She also experienced the key role of communication as COO of DTZ, a property investor—where her understanding of the business made her a natural “internal salesperson,” articulating financial issues. These skills became critical when the subprime mortgage crisis hit global real estate in 2008. Having calculated the company might be looking at a 30% drop in revenue, Quin articulated the implied profit outcome and a number of alternatives to be carried out preemptively. “I was very insistent: 30% job cuts if we did nothing. Either we fire 400 staff or we begin aggressively to cut expenditure,” she says. “I told the business unit heads: We can avoid major losses, and you can keep your people. This was very scary. If I had pulled out the balance sheet and the P&L [profit & loss statement], they would have been lost.” But the work to make the numbers add up and effectively spread disseminate the message hampered her long-term efforts.

 

OTHER BARRIERS TO STRATEGY

Compliance demands aren’t the only obstacle faced by strategic CFOs. Ian Hay, currently CFO of Harbour2, a large real estate investment company, was formerly at Macquarie Bank in Sydney as CFO of their managed funds. His role there very much encompassed strategizing with the front office to grow the business. Aggressively seeking out, structuring and executing deals was a key performance indicator for his finance team, and he led the purchase of major assets such as airports and toll roads. The core responsibilities of accurately reporting financial accounts and managing risk and compliance did not go away, but he and his team were expected to put at least 30% of their time into helping to grow the business.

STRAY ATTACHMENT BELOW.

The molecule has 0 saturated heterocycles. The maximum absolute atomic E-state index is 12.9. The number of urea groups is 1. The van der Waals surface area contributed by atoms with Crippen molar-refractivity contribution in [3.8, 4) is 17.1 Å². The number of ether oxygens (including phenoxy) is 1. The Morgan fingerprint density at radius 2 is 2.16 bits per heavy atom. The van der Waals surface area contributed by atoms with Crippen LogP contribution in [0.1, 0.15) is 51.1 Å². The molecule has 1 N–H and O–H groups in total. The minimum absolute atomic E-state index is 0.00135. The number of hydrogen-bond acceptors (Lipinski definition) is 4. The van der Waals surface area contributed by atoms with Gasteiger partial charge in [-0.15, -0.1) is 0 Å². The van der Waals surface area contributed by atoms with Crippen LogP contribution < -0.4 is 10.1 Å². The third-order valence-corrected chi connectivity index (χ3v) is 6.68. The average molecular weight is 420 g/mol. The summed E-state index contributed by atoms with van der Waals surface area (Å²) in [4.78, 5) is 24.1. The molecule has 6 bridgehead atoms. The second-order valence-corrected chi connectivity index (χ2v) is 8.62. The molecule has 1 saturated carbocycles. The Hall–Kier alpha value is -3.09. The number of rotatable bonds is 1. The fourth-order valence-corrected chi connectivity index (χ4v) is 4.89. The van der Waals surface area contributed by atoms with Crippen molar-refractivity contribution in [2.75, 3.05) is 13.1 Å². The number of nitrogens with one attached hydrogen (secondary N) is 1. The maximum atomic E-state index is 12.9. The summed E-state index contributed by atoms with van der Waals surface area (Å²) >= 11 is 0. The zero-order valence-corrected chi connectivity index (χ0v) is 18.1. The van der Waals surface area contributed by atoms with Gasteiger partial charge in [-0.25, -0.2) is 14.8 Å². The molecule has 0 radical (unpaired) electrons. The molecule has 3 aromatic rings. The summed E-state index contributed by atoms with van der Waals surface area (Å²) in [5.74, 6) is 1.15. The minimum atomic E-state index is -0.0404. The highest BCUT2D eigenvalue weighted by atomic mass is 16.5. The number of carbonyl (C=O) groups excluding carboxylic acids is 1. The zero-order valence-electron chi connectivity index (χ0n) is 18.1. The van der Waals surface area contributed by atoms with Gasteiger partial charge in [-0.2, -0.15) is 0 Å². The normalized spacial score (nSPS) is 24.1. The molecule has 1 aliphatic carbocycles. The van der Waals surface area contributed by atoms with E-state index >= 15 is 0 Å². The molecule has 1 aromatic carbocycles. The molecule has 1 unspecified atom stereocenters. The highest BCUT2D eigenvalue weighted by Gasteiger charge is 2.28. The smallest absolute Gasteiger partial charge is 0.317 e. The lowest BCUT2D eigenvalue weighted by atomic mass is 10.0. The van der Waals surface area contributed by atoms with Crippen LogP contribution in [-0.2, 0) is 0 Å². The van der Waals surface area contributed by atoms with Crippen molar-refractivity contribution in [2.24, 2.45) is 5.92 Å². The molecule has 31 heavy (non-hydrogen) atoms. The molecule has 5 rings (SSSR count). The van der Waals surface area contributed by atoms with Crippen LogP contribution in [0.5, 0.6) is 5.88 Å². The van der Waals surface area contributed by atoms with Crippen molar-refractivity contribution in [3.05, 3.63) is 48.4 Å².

Then, in 2011, he joined Keppel DC REIT, 70% owned by the government of Singapore, to build a private equity fund and take it to IPO. This was a critical strategic initiative, and it took three years to get Keppel to a Singapore Exchange listing. According to Hay, it was a struggle all the way.

Hay, Harbour2: A culture defined by fear of change really holds a company back.

“It was an eye-opener to me how closed they were to new thinking,” he says. “They hired me because I knew how to do a listing, but [they] strongly resisted many of the key changes required.” Hay says he was discouraged from introducing critical technology to track and report, to replace a long-standing manual process that required checks to be couriered from Ireland for signature. “It was like being a CFO in the 1980s,” he adds.

Hay says the culture suppressed new thinking—he was told he risked dismissal if he kept on coming up with new ideas—and even changes necessary for compliance were resisted if they threatened the status quo. “It wasn’t that compliance was not required; it was that innovation was seen as a threat,” he explains. “I found it hard to be the strategic CFO that was needed because of [the firm’s] deep reluctance to change, a fear of being made to look bad, and a deep conservatism.

“Eventually it became clear that they wanted a maintenance CFO. They were forced to use me to get past the listing, but in reality they wanted no change and smooth sailing,” Hay says. “It brought home to me how much a system driven by fear of change holds people back.”

Hay believes that, notwithstanding state or corporate dinosaurs and the constant pressure of increased compliance, the CFO role will continue to be strategic. In his new role at Harbour2 he is once again leading the search for assets and capital, modeling deals and helping with decision-making.  “It’s a relief to be back in a business where I can do what is necessary to move the business forward,” he says, “without fear of treading on toes or inadvertently breaking the rules.”